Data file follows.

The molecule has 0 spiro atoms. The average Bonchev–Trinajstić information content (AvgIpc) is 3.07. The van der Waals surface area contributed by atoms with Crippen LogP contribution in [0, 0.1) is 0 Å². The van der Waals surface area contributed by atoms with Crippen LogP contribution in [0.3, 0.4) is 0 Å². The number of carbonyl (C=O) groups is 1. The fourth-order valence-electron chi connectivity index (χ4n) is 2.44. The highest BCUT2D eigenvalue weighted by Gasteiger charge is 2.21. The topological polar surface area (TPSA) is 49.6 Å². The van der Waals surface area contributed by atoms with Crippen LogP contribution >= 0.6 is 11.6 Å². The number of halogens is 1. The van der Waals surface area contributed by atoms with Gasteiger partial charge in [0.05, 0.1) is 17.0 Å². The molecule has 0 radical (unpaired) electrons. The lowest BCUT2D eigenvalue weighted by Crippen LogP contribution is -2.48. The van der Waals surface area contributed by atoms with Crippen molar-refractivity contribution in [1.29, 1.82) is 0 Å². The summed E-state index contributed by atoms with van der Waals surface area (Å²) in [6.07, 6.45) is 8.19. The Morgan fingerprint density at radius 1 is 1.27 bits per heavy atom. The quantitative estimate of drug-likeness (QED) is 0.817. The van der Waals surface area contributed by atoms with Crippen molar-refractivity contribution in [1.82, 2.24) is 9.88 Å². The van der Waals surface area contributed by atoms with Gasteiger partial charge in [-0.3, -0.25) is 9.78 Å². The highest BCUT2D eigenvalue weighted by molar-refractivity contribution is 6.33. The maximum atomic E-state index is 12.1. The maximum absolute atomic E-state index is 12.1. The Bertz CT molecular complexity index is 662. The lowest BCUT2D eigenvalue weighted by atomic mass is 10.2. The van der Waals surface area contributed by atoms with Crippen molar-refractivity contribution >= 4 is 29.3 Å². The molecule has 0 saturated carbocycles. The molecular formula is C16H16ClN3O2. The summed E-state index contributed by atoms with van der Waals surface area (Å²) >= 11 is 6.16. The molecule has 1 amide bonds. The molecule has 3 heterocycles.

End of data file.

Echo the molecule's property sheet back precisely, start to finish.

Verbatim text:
The molecule has 0 spiro atoms. The average Bonchev–Trinajstić information content (AvgIpc) is 3.07. The van der Waals surface area contributed by atoms with Crippen LogP contribution in [0, 0.1) is 0 Å². The van der Waals surface area contributed by atoms with Crippen LogP contribution in [0.3, 0.4) is 0 Å². The number of carbonyl (C=O) groups is 1. The fourth-order valence-electron chi connectivity index (χ4n) is 2.44. The highest BCUT2D eigenvalue weighted by Gasteiger charge is 2.21. The topological polar surface area (TPSA) is 49.6 Å². The van der Waals surface area contributed by atoms with Crippen LogP contribution >= 0.6 is 11.6 Å². The number of halogens is 1. The van der Waals surface area contributed by atoms with Gasteiger partial charge in [0.05, 0.1) is 17.0 Å². The molecule has 0 radical (unpaired) electrons. The lowest BCUT2D eigenvalue weighted by Crippen LogP contribution is -2.48. The van der Waals surface area contributed by atoms with Crippen molar-refractivity contribution in [1.29, 1.82) is 0 Å². The summed E-state index contributed by atoms with van der Waals surface area (Å²) in [6.07, 6.45) is 8.19. The Morgan fingerprint density at radius 1 is 1.27 bits per heavy atom. The quantitative estimate of drug-likeness (QED) is 0.817. The van der Waals surface area contributed by atoms with Crippen molar-refractivity contribution in [1.82, 2.24) is 9.88 Å². The van der Waals surface area contributed by atoms with Gasteiger partial charge in [-0.3, -0.25) is 9.78 Å². The highest BCUT2D eigenvalue weighted by molar-refractivity contribution is 6.33. The maximum atomic E-state index is 12.1. The maximum absolute atomic E-state index is 12.1. The Bertz CT molecular complexity index is 662. The lowest BCUT2D eigenvalue weighted by atomic mass is 10.2. The van der Waals surface area contributed by atoms with Crippen molar-refractivity contribution >= 4 is 29.3 Å². The molecule has 0 saturated carbocycles. The molecular formula is C16H16ClN3O2. The summed E-state index contributed by atoms with van der Waals surface area (Å²) >= 11 is 6.16. The molecule has 1 amide bonds. The molecule has 3 heterocycles.